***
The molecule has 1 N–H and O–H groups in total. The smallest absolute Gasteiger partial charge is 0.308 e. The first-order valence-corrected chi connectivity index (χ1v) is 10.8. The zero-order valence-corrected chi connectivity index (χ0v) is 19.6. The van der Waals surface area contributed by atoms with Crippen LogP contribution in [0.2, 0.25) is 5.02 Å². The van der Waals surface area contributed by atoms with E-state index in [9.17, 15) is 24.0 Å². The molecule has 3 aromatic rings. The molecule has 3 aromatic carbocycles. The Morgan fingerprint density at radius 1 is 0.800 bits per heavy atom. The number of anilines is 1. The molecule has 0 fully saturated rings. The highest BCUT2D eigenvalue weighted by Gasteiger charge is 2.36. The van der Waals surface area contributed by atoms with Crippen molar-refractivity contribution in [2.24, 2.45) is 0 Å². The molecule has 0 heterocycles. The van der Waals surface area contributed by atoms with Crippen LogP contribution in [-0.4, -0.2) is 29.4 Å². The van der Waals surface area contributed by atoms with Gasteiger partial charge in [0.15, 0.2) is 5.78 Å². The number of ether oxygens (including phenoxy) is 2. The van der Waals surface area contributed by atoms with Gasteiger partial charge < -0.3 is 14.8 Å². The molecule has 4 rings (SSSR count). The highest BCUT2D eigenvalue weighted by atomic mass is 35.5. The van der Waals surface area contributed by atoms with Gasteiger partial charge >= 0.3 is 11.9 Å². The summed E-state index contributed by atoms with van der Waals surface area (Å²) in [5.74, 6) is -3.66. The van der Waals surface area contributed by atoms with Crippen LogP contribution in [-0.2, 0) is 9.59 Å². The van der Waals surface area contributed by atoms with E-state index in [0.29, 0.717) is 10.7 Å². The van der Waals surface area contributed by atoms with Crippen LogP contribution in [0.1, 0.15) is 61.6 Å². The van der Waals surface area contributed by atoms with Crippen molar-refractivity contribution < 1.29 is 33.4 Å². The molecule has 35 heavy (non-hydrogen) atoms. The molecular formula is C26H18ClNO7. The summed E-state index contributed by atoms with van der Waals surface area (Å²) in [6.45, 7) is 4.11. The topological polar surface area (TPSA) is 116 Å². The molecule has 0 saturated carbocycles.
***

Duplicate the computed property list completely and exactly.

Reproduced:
The molecule has 1 N–H and O–H groups in total. The smallest absolute Gasteiger partial charge is 0.308 e. The first-order valence-corrected chi connectivity index (χ1v) is 10.8. The zero-order valence-corrected chi connectivity index (χ0v) is 19.6. The van der Waals surface area contributed by atoms with Crippen LogP contribution in [0.2, 0.25) is 5.02 Å². The van der Waals surface area contributed by atoms with E-state index in [9.17, 15) is 24.0 Å². The molecule has 3 aromatic rings. The molecule has 3 aromatic carbocycles. The Morgan fingerprint density at radius 1 is 0.800 bits per heavy atom. The number of anilines is 1. The molecule has 0 fully saturated rings. The highest BCUT2D eigenvalue weighted by Gasteiger charge is 2.36. The van der Waals surface area contributed by atoms with Crippen molar-refractivity contribution in [2.24, 2.45) is 0 Å². The molecule has 0 heterocycles. The van der Waals surface area contributed by atoms with Crippen LogP contribution in [-0.4, -0.2) is 29.4 Å². The van der Waals surface area contributed by atoms with Gasteiger partial charge in [0.15, 0.2) is 5.78 Å². The number of ether oxygens (including phenoxy) is 2. The van der Waals surface area contributed by atoms with Gasteiger partial charge < -0.3 is 14.8 Å². The molecule has 4 rings (SSSR count). The highest BCUT2D eigenvalue weighted by atomic mass is 35.5. The van der Waals surface area contributed by atoms with Gasteiger partial charge >= 0.3 is 11.9 Å². The summed E-state index contributed by atoms with van der Waals surface area (Å²) in [5.74, 6) is -3.66. The van der Waals surface area contributed by atoms with Crippen LogP contribution in [-0.2, 0) is 9.59 Å². The van der Waals surface area contributed by atoms with E-state index in [0.29, 0.717) is 10.7 Å². The van der Waals surface area contributed by atoms with Crippen LogP contribution in [0.1, 0.15) is 61.6 Å². The van der Waals surface area contributed by atoms with Crippen molar-refractivity contribution < 1.29 is 33.4 Å². The molecule has 35 heavy (non-hydrogen) atoms. The molecular formula is C26H18ClNO7. The summed E-state index contributed by atoms with van der Waals surface area (Å²) in [6.45, 7) is 4.11. The topological polar surface area (TPSA) is 116 Å². The molecule has 0 saturated carbocycles.